What I found most offensive after the allusion to Yanin were the way the writer puts his spin on things. For example, he quotes Bolshoi spokeswoman Novikova, and then concludes, that she "suggested that they had been "manipulated" as part of a plot against the theatre." What exactly did she say? He had the opportunity to quote her exactly. (From the "Esmeralda" HD, it's clear that she speaks English very well and on her feet, as well as French.) Of General Director Anatoly Iksanov, "He said that the theatre saw the pair as its children, and would always be willing to have them back, hinting that they had been lured to St Petersburg by the promise of pots of cash." What did exactly did Iksanov say to lead him to this conclusion? About Mr. Kekhman, "He suggested that a creative malaise at the Bolshoi was more of a factor behind the pair's decision than financial considerations." The author has just quoted Kekhman extensively: why not quote what led him to believe that Kekhman "suggested" this?

My favorite is "Mr Kekhman admitted that he offered "good conditions" to Ms Osipova and Mr Vasiliyev, and had thrown some city-centre property into the mix as well, but denied that he was offering any more that other top European ballet theatres would." Based on his quotes from Kekhman, "stated outright" sounds more like Mr. Kekhman's style., rather than be forced by the author's pointed questions to admit anything.

For those familiar with the current scandals in the British (though Australian owned) press, the inaccuracies in the report are mild by the usual standards. Wonderful pictures accompanying this piece in the actual paper though.

I agree, although this shows how low the standards have become.

#80 Natalia

Natalia

    Rubies Circle

  • Foreign Correspondent
  • PipPipPipPipPipPipPip
  • 4,395 posts

Posted 17 November 2011 - 10:54 AM

....What I found most offensive after the allusion to Yanin ...


Was Yanin mentioned or alluded to in the Independent article? That one totally flew by me. I need to read it again... Posted Image

I didn't like the "my children" talk by the Bolshoi's general director either. That was nasty, even if he was thinking in general terms about "prodigal sons and daughters" returning to the fold. It's also a cultural thing especially with older Russians but, agreed, very wrong on Iksanov's part.

EDITED to add: OK, I see the allusion to the Yanin scandal:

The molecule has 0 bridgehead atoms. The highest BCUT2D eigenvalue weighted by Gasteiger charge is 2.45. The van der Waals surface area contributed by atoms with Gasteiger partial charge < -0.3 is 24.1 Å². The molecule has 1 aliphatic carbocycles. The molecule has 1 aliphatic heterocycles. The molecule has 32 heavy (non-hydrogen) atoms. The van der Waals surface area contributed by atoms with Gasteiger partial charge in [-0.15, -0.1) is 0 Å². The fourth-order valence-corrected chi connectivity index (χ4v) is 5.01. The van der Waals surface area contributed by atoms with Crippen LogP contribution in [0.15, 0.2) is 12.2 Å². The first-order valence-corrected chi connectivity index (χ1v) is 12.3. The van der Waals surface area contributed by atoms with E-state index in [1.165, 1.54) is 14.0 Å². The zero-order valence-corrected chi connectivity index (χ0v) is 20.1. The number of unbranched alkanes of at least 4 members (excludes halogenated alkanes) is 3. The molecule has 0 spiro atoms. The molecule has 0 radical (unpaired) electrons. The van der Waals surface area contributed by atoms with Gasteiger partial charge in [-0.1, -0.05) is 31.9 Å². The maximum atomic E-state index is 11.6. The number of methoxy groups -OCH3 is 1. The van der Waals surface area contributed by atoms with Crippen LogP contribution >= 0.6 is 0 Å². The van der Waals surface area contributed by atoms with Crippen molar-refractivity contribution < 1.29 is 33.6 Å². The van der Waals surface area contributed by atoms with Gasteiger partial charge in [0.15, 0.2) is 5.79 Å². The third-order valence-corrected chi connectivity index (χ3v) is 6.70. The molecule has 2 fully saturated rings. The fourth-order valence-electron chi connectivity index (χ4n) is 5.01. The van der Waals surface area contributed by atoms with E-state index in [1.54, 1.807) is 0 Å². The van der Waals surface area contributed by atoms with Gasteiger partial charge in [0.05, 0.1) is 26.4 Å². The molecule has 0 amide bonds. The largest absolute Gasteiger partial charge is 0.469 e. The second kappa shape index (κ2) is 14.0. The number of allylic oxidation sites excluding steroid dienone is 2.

"...artistic director resigning after pornographic photographs of him were posted online earlier this year..." but even this is a half-truth because the AD was Burlaka -- not Yanin, who was the Company Manager. They don't check their facts very well at the Independent.

However you cut it, not the most savory of times for all concerned.

#81 Helene

Helene

    Administrator

  • Administrators
  • PipPipPipPipPipPipPipPip
  • 11,150 posts

Posted 17 November 2011 - 11:34 AM

I didn't like the "my children" talk by the Bolshoi's general director either. That was nasty, even if he was thinking in general terms about "prodigal sons and daughters" returning to the fold. It's also a cultural thing especially with older Russians but, agreed, very wrong on Iksanov's part.

If this were China, each would have to reimburse the state for their training. Le Yin, who danced for PNB as a Principal Dancer after dancing for the Houston Ballet, described this in a Q&A.

It's not surprising that in a profession that calls adults "boys" and "girls", and in a theater where most of the dancers have trained in the school at state expense for many years and are coached privately by dancers who have a long lineage at the theater, that the theater considers itself a family, and the dancers are the children. In many families, children are investments, and that has not changed in the last 20 years.

Osipova studied at the Moscow Choreographic Academy from 1996-2004, according to her English website. Vasiliev was trained at the Belorussian Ballet School according to the old English website, but for the major theaters, the assumption is a one-way talent flow to them.

#82 Helene

Helene

    Administrator

  • Administrators
  • PipPipPipPipPipPipPipPip
  • 11,150 posts

Posted 17 November 2011 - 11:54 AM

Does anybody know how the Maly/Mikhailovsky took on the 'commercial' patina, over and above the normal receptions with donors that we see at the Mariinsky or Bolshoi during pre- and post-performance receptions (or Gergiev's infamous long intermissions)?

Or the prominent "Credit Suisse" logo on the Bolshoi website, and that's a foreign company sponsor. (The English version of the site has disappeared, hopefully temporarily, since it looks like a major site re-design.)

#83 Jayne

Jayne

    Gold Circle

  • Senior Member
  • PipPipPipPipPipPip
  • 870 posts

Posted 17 November 2011 - 03:47 PM

Everything that's been written here about the true meaning, the prodigal son references, etc - I had the same thoughts yesterday and today as more articles come out. The arts media eats this stuff up! But at the end of the day, the contracts are in place, and everyone will move on. And some people will move up! O&V will get to dance a wider rep at the Mikh, with roles against 'type' (although it's difficult for me to fathom the size of O's calves preclude her from Swan Lake. But I don't have a Russian mindset of what Odette / Odille are 'supposed' to look like.

At Bolshoi, there will be funds available to promote a female and male soloist to principal, and then to promote a second soloist to first soloist, etc. I think there are some hopeful hearts among the lower ranks tonight.

Regarding Mr Kekhman, consider that he may be a modern version of Lincoln Kirstein. Mr. Kirstein was a Bostonian, jewish (therefore not a societal brahmin), socially awkward in NY and Boston, and deeply passionate about the arts. He brought a choreographer from a completely different culture, with new ideas of movement, and set up a company rivalry with American Ballet Theater's classical rep. Dancers came to this company, sometimes leaving better pay and acclaim in more traditional ballet companies and cities. Mr. Kirstein was never fully accepted by the company or NY society, and he tried to dominate the company despite his complete lack of professional ballet experience.

I think Mr Kekhman is a bold thinker and while the Mikh theater may look garish, the real proof is in the dancing.